Petitioners' allegations regarding the employment of Michael K. Lambert are untimely. Petitioners allege that the hiring of Mr. Lambert into a civil service position, his employment contract with the district, and his appointment as chief labor negotiator for the district were all wrongful acts on the part of respondents. The district initially hired Mr. Lambert in September 1995, his current employment contract was approved effective July 1996, and he was appointed chief labor negotiator for the district in August 1997. All of these events occurred more than 30 days before the filing of this appeal. Accordingly, these claims must be dismissed as untimely.

Petitioners allegation concerning the board's adoption of the confidentiality policy is also untimely. According to the record, the board adopted the policy at issue on November 10, 1997. Therefore, to the extent the petition challenges the adoption of that policy, it must be dismissed as untimely.

The appeal must also be dismissed for lack of jurisdiction. Public Officers Law "107 vests exclusive jurisdiction over complaints alleging violations of the Open Meetings Law in the Supreme Court of the State of New York, and alleged violations thereof may not be adjudicated in an appeal to the Commissioner. Inasmuch as the Open Meetings Law governs the use of executive sessions, any allegations with respect thereto may not be the basis for an appeal to the Commissioner of Education (Appeal of Lambert, et al., 37 Ed Dept Rep 588, Decision No. 13,935; Appeal of Gwinner, 37 id. 262, Decision No. 13,854; Appeal of Van Zile, et al., 37 id. 213, Decision No. 13,846). Thus, all of petitioners’ complaints concerning the improper use of executive sessions, and inadequate notice of meetings, must be dismissed for lack of jurisdiction.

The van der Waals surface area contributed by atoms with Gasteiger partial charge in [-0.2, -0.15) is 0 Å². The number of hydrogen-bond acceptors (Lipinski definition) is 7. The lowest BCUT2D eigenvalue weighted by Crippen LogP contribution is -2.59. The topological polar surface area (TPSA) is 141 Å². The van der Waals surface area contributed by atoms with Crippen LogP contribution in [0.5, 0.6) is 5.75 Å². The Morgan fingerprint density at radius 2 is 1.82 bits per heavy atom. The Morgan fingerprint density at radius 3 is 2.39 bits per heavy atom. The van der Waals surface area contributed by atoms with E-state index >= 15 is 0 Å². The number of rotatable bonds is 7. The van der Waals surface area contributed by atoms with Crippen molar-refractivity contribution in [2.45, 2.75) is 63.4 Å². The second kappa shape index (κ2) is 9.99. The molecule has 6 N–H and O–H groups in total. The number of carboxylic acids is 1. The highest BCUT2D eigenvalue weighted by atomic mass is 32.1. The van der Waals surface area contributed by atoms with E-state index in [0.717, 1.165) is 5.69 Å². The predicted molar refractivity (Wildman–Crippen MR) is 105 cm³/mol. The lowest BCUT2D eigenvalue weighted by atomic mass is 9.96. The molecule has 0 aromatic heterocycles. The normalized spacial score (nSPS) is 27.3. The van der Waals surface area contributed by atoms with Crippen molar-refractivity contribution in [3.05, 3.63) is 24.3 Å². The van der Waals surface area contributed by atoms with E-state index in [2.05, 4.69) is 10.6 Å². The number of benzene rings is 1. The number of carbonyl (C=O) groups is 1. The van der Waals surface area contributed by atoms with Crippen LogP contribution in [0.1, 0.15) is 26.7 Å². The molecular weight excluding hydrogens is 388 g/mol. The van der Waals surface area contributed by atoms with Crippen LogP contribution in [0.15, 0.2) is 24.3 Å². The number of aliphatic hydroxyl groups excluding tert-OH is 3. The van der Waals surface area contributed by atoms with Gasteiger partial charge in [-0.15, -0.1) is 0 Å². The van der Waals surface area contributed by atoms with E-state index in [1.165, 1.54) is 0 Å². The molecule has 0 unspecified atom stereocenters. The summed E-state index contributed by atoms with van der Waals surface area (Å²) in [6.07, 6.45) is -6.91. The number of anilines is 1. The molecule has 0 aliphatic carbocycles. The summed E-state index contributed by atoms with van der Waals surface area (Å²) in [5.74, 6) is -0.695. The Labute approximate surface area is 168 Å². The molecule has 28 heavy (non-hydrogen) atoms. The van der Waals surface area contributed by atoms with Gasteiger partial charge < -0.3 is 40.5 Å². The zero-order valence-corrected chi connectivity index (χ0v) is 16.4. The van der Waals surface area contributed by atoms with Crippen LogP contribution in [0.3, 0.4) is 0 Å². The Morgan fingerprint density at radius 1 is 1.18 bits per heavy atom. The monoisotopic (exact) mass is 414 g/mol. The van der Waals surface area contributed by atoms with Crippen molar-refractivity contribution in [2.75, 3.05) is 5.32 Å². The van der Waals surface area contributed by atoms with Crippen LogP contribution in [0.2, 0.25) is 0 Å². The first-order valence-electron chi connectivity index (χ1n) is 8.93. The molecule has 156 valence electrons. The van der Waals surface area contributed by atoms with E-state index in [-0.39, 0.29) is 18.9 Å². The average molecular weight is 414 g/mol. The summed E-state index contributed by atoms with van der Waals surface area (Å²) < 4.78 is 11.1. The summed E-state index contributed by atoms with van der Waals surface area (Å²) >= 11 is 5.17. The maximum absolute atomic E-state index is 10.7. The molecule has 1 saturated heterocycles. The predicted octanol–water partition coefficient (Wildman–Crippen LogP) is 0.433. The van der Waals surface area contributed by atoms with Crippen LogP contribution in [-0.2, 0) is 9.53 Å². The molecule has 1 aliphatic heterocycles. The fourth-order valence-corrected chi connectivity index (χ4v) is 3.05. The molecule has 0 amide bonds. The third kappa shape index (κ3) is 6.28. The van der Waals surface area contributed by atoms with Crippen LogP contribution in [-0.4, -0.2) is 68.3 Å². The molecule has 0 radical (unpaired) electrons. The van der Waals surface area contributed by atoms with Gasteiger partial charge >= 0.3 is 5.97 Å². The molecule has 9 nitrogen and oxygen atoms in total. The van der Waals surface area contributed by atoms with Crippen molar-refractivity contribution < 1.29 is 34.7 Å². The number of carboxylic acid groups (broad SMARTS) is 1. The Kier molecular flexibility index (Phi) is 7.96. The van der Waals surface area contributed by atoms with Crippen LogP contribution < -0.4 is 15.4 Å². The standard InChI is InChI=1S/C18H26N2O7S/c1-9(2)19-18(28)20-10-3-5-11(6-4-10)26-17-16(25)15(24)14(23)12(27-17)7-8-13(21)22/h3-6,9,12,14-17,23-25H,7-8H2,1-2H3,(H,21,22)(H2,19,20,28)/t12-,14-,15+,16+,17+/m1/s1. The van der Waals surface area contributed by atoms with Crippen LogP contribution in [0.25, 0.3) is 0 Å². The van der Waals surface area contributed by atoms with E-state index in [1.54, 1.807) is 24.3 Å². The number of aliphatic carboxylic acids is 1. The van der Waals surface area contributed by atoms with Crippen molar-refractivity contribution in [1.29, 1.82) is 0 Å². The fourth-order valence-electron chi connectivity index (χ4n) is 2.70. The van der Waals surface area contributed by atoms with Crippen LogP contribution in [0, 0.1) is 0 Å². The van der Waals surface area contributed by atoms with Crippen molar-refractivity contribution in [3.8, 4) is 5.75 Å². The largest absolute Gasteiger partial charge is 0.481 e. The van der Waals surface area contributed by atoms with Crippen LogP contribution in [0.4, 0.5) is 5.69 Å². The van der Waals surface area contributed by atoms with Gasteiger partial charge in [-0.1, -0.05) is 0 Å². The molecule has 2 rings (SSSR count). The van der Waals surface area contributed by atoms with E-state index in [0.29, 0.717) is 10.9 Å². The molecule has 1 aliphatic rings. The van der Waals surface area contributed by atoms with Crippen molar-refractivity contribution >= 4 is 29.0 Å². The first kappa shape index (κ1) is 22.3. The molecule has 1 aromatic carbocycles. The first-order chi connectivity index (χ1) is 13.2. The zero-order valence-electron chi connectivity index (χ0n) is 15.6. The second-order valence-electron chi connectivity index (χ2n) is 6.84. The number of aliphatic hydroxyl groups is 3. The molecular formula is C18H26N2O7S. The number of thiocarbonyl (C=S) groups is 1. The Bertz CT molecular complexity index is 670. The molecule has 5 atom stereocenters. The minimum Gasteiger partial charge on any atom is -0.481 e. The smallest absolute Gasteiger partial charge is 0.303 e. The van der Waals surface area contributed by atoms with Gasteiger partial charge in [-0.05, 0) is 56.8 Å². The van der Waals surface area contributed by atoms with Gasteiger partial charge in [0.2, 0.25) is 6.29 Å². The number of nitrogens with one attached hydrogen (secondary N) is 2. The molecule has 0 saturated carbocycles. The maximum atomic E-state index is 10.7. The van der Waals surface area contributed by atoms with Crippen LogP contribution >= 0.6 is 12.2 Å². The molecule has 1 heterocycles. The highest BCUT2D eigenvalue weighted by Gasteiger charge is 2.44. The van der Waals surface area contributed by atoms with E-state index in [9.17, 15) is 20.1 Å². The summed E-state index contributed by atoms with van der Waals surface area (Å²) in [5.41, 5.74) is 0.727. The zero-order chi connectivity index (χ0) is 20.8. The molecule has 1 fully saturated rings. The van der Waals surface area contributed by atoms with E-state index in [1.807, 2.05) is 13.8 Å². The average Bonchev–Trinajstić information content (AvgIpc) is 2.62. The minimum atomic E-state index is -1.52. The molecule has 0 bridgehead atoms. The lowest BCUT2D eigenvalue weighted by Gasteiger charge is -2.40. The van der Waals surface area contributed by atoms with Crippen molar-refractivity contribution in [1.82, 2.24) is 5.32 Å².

Notwithstanding the dismissal of this application on procedural grounds, I would also dismiss it on the merits. Petitioners have failed to establish facts sufficient to warrant removal of members of the board pursuant to Education Law "306. In an appeal before the Commissioner of Education, the petitioner has the burden of demonstrating a clear legal right to the relief requested (8 NYCRR "275.10) and the burden of establishing the facts upon which he or she seeks relief (Appeal of Caldwell, et al., 36 Ed Dept Rep 296, Decision No. 13,729; Appeal of Marek, 35 id. 314, Decision No. 13,554). Education Law "306 authorizes the Commissioner of Education to remove a member of the board of education for a wilful violation or neglect of duty under the law (Education Law "306(1); Application of Cobler, 35 Ed Dept Rep 176, Decision No. 13,506; Application of Borges, 34 id. 459, Decision No. 13,382). To be considered wilful, respondents’ actions must have been intentional and with a wrongful purpose (Application of Cobler, supra; Application of Borges, supra). Petitioners have failed to establish that respondents’ actions were motivated by a wrongful purpose. To the contrary, respondents contend that they have acted in good faith and on the advice of counsel. Therefore, respondents' actions fail to evince the wilfulness necessary to warrant their removal from office (Appeal of McCall, 34 Ed Dept Rep 29, Decision No. 13,224; Application of Landgrebe, 32 id. 49, Decision No. 12,754).

In view of the foregoing disposition, I need not address the parties’ remaining contentions.